Military families should have an easier time finding a job in Wisconsin. 

Gov.Tony Evers signed a new law that rolls back some of the occupational licensing requirements for current or retired military members and their husbands or wives. 

The legislation, Assembly Bill 731, was sponsored by Rep. Nancy VanderMeer, R-Tomah.

Tomah is home to one of Wisconsin’s largest veterans’ hospitals and is not far from Camp Douglas and Fort McCoy, the largest military spots in the state. 

Learn more out the need for occupational licensing reform from “A Primer on Occupational Licensing” from the Wisconsin Institute for Law & Liberty and the Badger Institute.

“Occupational licensing and license reciprocity is a tremendous issue for military members and their families,” VanderMeer told The Center Square. “Given how often service members and their spouses relocate, state-by-state occupational licensing laws can often act as unnecessary barriers to employment.”

She added that states have been working on rolling back licensing requirements since President Barack Obama challenged states to do so back in 2012. Ohio Gov. Mike DeWine signed a similar measure in January.

“I’m of a mindset that, as a legislative body, we should do whatever we can to allow service members and their spouses the opportunity to work in their chosen profession with as few bureaucratic and administrative hurdles as possible, and I think this proposal meets that ideal,” VanderMeer added.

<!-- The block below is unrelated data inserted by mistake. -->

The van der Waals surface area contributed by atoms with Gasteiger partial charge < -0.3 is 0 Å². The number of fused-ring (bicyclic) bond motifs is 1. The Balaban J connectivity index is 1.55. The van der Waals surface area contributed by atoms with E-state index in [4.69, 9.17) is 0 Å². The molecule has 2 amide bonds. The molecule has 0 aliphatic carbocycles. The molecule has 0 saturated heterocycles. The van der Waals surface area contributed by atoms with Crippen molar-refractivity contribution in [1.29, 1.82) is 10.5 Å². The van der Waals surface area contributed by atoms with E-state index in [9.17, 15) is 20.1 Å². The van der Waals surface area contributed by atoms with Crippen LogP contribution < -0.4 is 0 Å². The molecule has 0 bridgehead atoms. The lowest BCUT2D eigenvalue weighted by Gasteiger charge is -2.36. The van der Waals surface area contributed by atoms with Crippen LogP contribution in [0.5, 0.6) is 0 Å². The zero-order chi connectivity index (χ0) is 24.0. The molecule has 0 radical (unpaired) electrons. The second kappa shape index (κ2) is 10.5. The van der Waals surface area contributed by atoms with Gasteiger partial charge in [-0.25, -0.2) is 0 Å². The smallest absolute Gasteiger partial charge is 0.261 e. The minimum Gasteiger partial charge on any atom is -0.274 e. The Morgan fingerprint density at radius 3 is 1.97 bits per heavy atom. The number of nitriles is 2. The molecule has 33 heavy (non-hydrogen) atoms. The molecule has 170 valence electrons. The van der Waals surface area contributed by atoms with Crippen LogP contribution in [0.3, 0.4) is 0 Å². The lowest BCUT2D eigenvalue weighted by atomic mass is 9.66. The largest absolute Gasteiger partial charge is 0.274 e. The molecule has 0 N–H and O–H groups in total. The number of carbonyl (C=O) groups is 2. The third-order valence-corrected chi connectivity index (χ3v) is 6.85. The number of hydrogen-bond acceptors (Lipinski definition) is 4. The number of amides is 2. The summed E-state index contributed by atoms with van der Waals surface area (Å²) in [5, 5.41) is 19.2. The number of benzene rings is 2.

Her legislation recognizes licenses for a series of professions that military families obtained in other states. 

State Sen. Andre Jacque, R-De-Depere, co-sponsored the legislation. 

“You want people to work to their highest and best potential,” Jacque said. “Certainly there is a number of ways that we can reduce barriers to be able to get people into very good family supporting jobs. Because they certainly are available throughout the state.”

Jacque said employers in Wisconsin will benefit from the new law, as will the state as a whole. 

“When we’re on military bases we can tell people who are leaving the service, ‘You get your one move, make it to Wisconsin,” Jacque said. “This is just one more way that we can be friendly to folks who want to come to Wisconsin and work and start a family.”

Benjamin Yount reports on Illinois and Wisconsin statewide issues for The Center Square. Reposted with permission.

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